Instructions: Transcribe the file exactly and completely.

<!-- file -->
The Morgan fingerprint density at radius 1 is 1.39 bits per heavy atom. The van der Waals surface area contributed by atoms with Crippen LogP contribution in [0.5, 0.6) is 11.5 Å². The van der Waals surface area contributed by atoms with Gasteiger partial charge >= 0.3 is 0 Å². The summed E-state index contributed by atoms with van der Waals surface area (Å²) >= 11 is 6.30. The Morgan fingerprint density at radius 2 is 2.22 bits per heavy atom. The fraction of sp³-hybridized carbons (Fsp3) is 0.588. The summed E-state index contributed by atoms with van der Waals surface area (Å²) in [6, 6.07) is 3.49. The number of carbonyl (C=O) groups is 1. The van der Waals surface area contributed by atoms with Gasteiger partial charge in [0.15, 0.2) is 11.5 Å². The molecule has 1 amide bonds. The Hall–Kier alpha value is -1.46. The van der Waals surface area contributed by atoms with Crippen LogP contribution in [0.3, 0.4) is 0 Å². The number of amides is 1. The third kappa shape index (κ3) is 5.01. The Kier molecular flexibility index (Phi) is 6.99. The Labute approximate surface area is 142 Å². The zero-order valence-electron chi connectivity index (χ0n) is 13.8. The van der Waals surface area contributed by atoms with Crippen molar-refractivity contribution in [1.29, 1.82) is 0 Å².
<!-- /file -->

The Morgan fingerprint density at radius 1 is 1.39 bits per heavy atom. The van der Waals surface area contributed by atoms with Crippen LogP contribution in [0.5, 0.6) is 11.5 Å². The van der Waals surface area contributed by atoms with Gasteiger partial charge >= 0.3 is 0 Å². The summed E-state index contributed by atoms with van der Waals surface area (Å²) >= 11 is 6.30. The Morgan fingerprint density at radius 2 is 2.22 bits per heavy atom. The fraction of sp³-hybridized carbons (Fsp3) is 0.588. The summed E-state index contributed by atoms with van der Waals surface area (Å²) in [6, 6.07) is 3.49. The number of carbonyl (C=O) groups is 1. The van der Waals surface area contributed by atoms with Gasteiger partial charge in [0.15, 0.2) is 11.5 Å². The molecule has 1 amide bonds. The Hall–Kier alpha value is -1.46. The van der Waals surface area contributed by atoms with Crippen LogP contribution in [0.3, 0.4) is 0 Å². The number of amides is 1. The third kappa shape index (κ3) is 5.01. The Kier molecular flexibility index (Phi) is 6.99. The Labute approximate surface area is 142 Å². The zero-order valence-electron chi connectivity index (χ0n) is 13.8. The van der Waals surface area contributed by atoms with Crippen molar-refractivity contribution in [1.29, 1.82) is 0 Å².